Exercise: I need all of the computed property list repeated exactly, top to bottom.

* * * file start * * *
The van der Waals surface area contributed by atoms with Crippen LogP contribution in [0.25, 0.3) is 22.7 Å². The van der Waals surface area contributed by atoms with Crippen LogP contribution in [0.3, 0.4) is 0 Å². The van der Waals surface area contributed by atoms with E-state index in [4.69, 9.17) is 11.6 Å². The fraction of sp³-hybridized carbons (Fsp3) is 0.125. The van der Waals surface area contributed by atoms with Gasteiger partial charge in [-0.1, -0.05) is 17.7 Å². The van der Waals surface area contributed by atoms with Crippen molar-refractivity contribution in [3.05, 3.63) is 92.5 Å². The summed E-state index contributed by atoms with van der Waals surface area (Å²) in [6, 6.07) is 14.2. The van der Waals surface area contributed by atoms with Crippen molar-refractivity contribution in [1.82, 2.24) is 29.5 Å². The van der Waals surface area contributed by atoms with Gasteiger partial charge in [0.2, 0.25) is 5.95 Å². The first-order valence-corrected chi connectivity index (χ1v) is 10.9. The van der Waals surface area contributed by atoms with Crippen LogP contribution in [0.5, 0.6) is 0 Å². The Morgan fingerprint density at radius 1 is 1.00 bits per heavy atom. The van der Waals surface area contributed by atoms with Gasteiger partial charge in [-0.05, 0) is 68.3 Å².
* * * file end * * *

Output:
The van der Waals surface area contributed by atoms with Crippen LogP contribution in [0.25, 0.3) is 22.7 Å². The van der Waals surface area contributed by atoms with Crippen LogP contribution in [0.3, 0.4) is 0 Å². The van der Waals surface area contributed by atoms with E-state index in [4.69, 9.17) is 11.6 Å². The fraction of sp³-hybridized carbons (Fsp3) is 0.125. The van der Waals surface area contributed by atoms with Gasteiger partial charge in [-0.1, -0.05) is 17.7 Å². The van der Waals surface area contributed by atoms with Crippen molar-refractivity contribution in [3.05, 3.63) is 92.5 Å². The summed E-state index contributed by atoms with van der Waals surface area (Å²) in [6, 6.07) is 14.2. The van der Waals surface area contributed by atoms with Crippen molar-refractivity contribution in [1.82, 2.24) is 29.5 Å². The van der Waals surface area contributed by atoms with Gasteiger partial charge in [0.2, 0.25) is 5.95 Å². The first-order valence-corrected chi connectivity index (χ1v) is 10.9. The van der Waals surface area contributed by atoms with Crippen LogP contribution in [0.5, 0.6) is 0 Å². The Morgan fingerprint density at radius 1 is 1.00 bits per heavy atom. The van der Waals surface area contributed by atoms with Gasteiger partial charge in [-0.05, 0) is 68.3 Å².